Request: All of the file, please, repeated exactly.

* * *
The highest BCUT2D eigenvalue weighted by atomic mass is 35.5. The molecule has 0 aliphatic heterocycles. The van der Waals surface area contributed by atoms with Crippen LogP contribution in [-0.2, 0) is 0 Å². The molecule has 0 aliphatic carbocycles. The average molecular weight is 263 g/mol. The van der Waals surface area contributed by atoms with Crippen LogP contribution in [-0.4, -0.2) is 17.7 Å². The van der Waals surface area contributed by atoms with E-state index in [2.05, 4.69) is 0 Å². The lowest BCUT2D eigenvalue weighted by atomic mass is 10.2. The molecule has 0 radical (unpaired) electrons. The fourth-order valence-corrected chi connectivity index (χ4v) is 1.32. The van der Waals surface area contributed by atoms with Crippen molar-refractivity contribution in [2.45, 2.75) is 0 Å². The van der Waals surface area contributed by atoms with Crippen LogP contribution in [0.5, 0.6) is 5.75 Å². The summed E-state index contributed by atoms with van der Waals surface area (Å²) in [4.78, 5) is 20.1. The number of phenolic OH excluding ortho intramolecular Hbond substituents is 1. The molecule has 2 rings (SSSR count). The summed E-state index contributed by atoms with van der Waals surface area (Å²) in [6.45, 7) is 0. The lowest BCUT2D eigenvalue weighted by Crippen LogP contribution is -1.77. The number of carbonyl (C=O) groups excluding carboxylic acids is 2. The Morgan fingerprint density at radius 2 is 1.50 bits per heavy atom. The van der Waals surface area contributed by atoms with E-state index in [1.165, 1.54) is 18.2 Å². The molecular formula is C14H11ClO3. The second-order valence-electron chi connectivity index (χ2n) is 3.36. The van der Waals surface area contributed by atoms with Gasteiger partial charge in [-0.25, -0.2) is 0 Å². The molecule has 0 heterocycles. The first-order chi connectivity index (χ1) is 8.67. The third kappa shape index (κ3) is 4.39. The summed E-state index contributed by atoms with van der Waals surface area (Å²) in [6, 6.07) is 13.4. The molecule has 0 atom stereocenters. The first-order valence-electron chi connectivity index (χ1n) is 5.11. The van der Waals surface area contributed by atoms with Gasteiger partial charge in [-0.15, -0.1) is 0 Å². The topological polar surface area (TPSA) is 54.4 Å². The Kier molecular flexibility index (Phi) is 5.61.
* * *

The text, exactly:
The highest BCUT2D eigenvalue weighted by atomic mass is 35.5. The molecule has 0 aliphatic heterocycles. The van der Waals surface area contributed by atoms with Crippen LogP contribution in [-0.2, 0) is 0 Å². The molecule has 0 aliphatic carbocycles. The average molecular weight is 263 g/mol. The van der Waals surface area contributed by atoms with Crippen LogP contribution in [-0.4, -0.2) is 17.7 Å². The van der Waals surface area contributed by atoms with E-state index in [2.05, 4.69) is 0 Å². The lowest BCUT2D eigenvalue weighted by atomic mass is 10.2. The molecule has 0 radical (unpaired) electrons. The fourth-order valence-corrected chi connectivity index (χ4v) is 1.32. The van der Waals surface area contributed by atoms with Crippen molar-refractivity contribution in [2.45, 2.75) is 0 Å². The van der Waals surface area contributed by atoms with Crippen LogP contribution in [0.5, 0.6) is 5.75 Å². The summed E-state index contributed by atoms with van der Waals surface area (Å²) in [4.78, 5) is 20.1. The number of phenolic OH excluding ortho intramolecular Hbond substituents is 1. The molecule has 2 rings (SSSR count). The summed E-state index contributed by atoms with van der Waals surface area (Å²) in [6.45, 7) is 0. The lowest BCUT2D eigenvalue weighted by Crippen LogP contribution is -1.77. The number of carbonyl (C=O) groups excluding carboxylic acids is 2. The Morgan fingerprint density at radius 2 is 1.50 bits per heavy atom. The van der Waals surface area contributed by atoms with E-state index in [1.165, 1.54) is 18.2 Å². The molecular formula is C14H11ClO3. The second-order valence-electron chi connectivity index (χ2n) is 3.36. The van der Waals surface area contributed by atoms with Gasteiger partial charge in [-0.25, -0.2) is 0 Å². The molecule has 0 heterocycles. The first-order chi connectivity index (χ1) is 8.67. The third kappa shape index (κ3) is 4.39. The summed E-state index contributed by atoms with van der Waals surface area (Å²) in [6, 6.07) is 13.4. The molecule has 0 atom stereocenters. The first-order valence-electron chi connectivity index (χ1n) is 5.11. The van der Waals surface area contributed by atoms with Gasteiger partial charge in [-0.15, -0.1) is 0 Å². The topological polar surface area (TPSA) is 54.4 Å². The Kier molecular flexibility index (Phi) is 5.61.